We encourage short update reports from our section’s Student Involvement Committee and news pertaining APHA’s Student Assembly of interest to our section membership. 

IV. A. APHA 2006 Annual Meeting, Boston, Nov. 5-8, 2006

Please go to http://www.apha.org/meetings for more information and specific deadlines by Section; each edition of the American Journal of Public Health (monthly) and of The Nation’s Health newspaper (monthly) now have started to contain overall program information, registration forms, etc.

[EDITOR NOTE: Aditi Vaidya is our senior program planner for 2006, joined by our new junior program planner, August Martin. August will become Sr. Program Planner in 2007. Thank you, both of you, for your hard work!]


Please see the attached table for final 2006 ENV Section Program in Boston, (“2006 APHA Env Program 083106.xls”).


2006 Environment Section Program Planners,

Aditi Vaidya (aditi_v1@yahoo.com) and August Martin (augustmartinjr@yahoo.com).

Related Files:
the Environment Section program

IV. B. Late Breaker: Federal Government Officials to Moderate/Speak at an APHA Environment Section Session of the 2006 Annual Meeting

APHA session 3400.0, "Protecting Children's Environmental Health: Education and Social Justice" (Nov. 6, 2006, 4:45 p.m.). 

Environmental health risks to children in out-of-home settings such as child care centers and schools continues to be inadequately addressed in our society, and their rights to a healthful 'workplace' where they spend more than 30 hours per week are lacking. A panel at the 2004 APHA Annual Meeting (Built Environment Institute session) identified gaps among federal agencies and programs, and a subsequent paper "Who's In Charge of Children's Environmental Health at School?" (2006, Healthy Schools Network) further reinforced the gaps with a series of recommendations for advocates, researchers, agencies (federal and state), and others. To date there is no significant forward motion to close the gaps. This panel of leading experts will discuss potential strategies and initiatives that could be undertaken to impact these public health problems and to improve the health of children overall. Panelists are Dr. Ruth Etzel, co-editor of the American Academy of Pediatrics’ Green Book (1st and 2nd editions), Dr. Howard Frumkin, Director, CDC/NCEH, J. Cox-Gasner/CDC-NIOSH, and Dr. B. Gitterman, Co-Director, Pediatric Environmental Health Specialty Unit at George Washington University.  

This session’s learning objectives are:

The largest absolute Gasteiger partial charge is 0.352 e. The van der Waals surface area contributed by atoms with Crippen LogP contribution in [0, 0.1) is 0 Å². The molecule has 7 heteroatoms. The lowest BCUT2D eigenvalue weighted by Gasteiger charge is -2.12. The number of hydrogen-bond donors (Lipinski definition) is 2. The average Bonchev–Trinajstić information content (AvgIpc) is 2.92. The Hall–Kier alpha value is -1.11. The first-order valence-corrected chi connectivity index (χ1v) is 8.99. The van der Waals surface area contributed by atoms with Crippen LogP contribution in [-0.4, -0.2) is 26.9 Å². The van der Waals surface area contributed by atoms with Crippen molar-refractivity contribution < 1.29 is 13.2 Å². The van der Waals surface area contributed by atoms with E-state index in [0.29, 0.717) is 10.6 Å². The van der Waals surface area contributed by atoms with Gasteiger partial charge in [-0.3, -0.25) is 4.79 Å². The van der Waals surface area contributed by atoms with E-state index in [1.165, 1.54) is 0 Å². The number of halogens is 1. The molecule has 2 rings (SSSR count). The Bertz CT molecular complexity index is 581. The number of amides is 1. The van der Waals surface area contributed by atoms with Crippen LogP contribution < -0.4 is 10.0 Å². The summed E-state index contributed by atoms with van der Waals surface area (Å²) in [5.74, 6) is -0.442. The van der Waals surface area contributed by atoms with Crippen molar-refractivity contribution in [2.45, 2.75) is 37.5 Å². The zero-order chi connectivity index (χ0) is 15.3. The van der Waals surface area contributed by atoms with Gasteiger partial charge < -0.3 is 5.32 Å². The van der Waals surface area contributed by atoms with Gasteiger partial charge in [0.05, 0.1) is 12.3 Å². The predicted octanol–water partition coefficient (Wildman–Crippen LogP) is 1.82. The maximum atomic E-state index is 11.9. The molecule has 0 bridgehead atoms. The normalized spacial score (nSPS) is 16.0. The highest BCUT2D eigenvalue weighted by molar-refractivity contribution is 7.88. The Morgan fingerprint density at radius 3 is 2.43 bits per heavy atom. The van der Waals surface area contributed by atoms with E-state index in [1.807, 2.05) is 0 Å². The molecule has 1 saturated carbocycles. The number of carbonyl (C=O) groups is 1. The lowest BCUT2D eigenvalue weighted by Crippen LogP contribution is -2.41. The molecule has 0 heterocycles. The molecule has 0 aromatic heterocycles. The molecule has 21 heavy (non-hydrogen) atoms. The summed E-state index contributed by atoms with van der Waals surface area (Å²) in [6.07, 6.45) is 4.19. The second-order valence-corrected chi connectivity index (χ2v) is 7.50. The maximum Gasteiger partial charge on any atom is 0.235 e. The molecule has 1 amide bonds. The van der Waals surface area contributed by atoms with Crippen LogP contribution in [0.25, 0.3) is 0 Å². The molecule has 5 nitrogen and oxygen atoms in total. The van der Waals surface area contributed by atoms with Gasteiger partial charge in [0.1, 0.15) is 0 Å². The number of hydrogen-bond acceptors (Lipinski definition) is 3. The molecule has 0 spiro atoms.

1.) Recognize gaps in environmental health research and services for children in out of home settings;
2.) Understand multi-agency perspectives on how to address these gaps;
3)discuss and create potential strategies and potential initiatives for increasing interagency dialog on coordinated and effective actions.

IV. C. Request for Professional Input during APHA 2006 Environment Section

Poster Session (Nov. 6, 2006, #3261.0 Board 4):

APHA Role in Developing Model Codes for Regulating the Built Environment

Environment Section members, your input is needed on the continuation, future extent and nature of APHA's representation on several national committees responsible for model building codes and safety standards that, when adopted, strongly influence the built environment.  The background is provided below in relation to a poster scheduled for Monday, Nov. 6, on Board 4 at the Annual Meeting.  Having this only presented as a poster is not ideal and will not be effective unless interested APHA members use the opportunity to come to the poster to discuss, with Jake Pauls, how APHA should proceed.  Alternatively, members unable to come to the poster should contact Jake Pauls before, during or shortly after the Boston meeting.

Changes being discussed within the two major organizations responsible for national building model codes and standards in the several months before and after the APHA Annual Meeting are unprecedented in relation to safety of larger buildings.  Many large national organizations are involved in the deliberations and, to an extent not seen before, the media are covering issues such as high-rise building design, regulation and safety among other topics.  A prime example is the PBS NOVA television broadcast on Sept.5, "Building on Ground Zero."  Jake Pauls served as a technical resource and on-screen participant for NOVA on this broadcast as well as for NOVA's prior coverage of the World Trade Center disaster in an Emmy Award winning program in 2002.  (See www.pbs.org/wgbh/nova/wtc.) For too long, the built environment has been influenced much more by engineering consultants than by public health experts.  Similarly, public health professionals are too little involved in the political process in which the model codes are adopted by state and local jurisdictions, reducing the chance that model codes are enforced and actually impact the built environment.  Please contribute your ideas for changing this by using the opportunity provided by the poster session described below.